Dear Irene, can you tell us please, what is miMI?
miMi is a line of ergonomic bags for children with type 1 diabetes to carry their insulin pump with them throughout the day. The product is shaped like a pet, so that the child conceives the disease as an ally and not an enemy, taking care of the little monster, and at the same time, feeling cared by him.
Can you elaborate on how and why you developed miMi?
The miMi project was born three years ago, when I started to design objects which help to carry the essential items for children with diabetes (glucometer, pump…) Mainly because I saw, as some parents told me, that what existed was quite inefficient, but above all, because I could see that what existed as accessories did not enhance their power of survival.
Focusing on this aspect of emotional health I developed this project, which was later chosen by the Impact Hub Madrid to be financed by the European Union.
miMi is already available in Spain, can you tell us something about the reaction of the children?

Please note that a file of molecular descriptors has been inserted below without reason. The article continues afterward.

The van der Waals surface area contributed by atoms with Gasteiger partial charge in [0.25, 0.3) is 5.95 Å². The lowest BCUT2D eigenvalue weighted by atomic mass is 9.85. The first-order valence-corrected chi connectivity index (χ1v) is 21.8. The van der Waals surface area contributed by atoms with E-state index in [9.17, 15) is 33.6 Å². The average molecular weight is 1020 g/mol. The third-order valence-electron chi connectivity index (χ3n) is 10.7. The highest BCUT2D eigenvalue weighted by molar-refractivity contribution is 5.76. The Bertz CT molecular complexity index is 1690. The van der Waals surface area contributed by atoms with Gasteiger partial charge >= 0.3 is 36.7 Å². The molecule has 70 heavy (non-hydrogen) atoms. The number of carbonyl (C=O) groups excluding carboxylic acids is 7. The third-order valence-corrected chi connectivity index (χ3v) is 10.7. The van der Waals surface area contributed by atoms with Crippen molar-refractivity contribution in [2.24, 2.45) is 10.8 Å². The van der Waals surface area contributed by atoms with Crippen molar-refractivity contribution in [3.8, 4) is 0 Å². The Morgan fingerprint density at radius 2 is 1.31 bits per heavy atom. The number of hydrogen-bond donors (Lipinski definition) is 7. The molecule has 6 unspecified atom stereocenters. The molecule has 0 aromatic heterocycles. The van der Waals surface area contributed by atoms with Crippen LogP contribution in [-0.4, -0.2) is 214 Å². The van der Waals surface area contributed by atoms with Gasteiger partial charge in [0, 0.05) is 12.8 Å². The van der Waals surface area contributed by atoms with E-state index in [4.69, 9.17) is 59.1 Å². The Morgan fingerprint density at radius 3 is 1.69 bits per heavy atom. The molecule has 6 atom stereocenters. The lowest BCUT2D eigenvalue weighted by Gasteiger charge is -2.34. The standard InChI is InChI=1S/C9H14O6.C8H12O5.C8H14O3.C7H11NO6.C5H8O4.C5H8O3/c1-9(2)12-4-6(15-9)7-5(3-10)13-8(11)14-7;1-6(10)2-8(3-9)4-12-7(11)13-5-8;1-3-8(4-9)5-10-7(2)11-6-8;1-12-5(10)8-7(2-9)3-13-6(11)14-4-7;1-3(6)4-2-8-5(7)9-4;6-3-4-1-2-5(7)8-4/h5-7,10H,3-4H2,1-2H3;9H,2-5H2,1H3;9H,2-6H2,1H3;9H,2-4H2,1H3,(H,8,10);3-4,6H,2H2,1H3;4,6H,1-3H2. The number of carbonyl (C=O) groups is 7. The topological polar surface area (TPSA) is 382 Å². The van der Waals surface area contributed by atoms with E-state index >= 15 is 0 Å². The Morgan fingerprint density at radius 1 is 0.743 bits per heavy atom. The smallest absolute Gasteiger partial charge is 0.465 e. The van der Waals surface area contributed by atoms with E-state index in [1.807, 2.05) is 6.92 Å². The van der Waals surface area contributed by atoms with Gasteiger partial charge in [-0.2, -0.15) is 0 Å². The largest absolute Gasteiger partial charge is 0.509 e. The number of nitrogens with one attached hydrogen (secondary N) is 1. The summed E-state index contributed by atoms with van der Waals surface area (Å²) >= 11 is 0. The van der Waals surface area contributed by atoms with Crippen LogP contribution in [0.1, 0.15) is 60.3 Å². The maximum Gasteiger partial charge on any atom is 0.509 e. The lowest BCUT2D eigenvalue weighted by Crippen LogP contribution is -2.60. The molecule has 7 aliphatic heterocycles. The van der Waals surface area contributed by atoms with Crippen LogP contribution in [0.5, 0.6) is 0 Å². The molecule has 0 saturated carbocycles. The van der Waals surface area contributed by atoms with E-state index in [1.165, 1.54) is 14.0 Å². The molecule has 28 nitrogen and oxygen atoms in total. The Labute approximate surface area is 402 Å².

When the project started, 50 miMis were donated to the associations to be distributed among the children for free. The project was very well received, some of the things that were highlighted by those who used it is that miMi stands out for its :
• Comfort when living with the pump.
• Protection of the pump.
• It transforms the pump (and to some extent diabetes) from an enemy to an ally. It gives it colour and sweetness.
• It gives the child a pleasant “duty”. It is better to take care of a little “monster” than a black, dull device that you do not understand.
There are children with diabetes almost everywhere in the world – what are your plans for miMi?
First, I am developing new designs to be able to bring the rest of the must-have items for children with type 1 diabetes, then I would like to bring this idea of empowerment through design to other people of different ages who also suffer from type 1 diabetes.
Currently miMi is sold in Latin America and Spain, but I would love to see it available throughout Europe within a year.
And last but not least – tell us something about your career. What was particularly formative for you?
During my years as a designer I have developed projects based on mental health, promoting everything from garden designs in psychiatric hospitals, objects to manage addictions, to interior design in hospitals and games to fight against individualism. In short, I am passionate about humanistic design and projects where the user experience prevails.
Because of all this I am passionate about, a few months ago I came to France, where I currently live, to study a master’s degree in design and health, where I learn and evolve as a designer specialising in children’s physical and emotional health.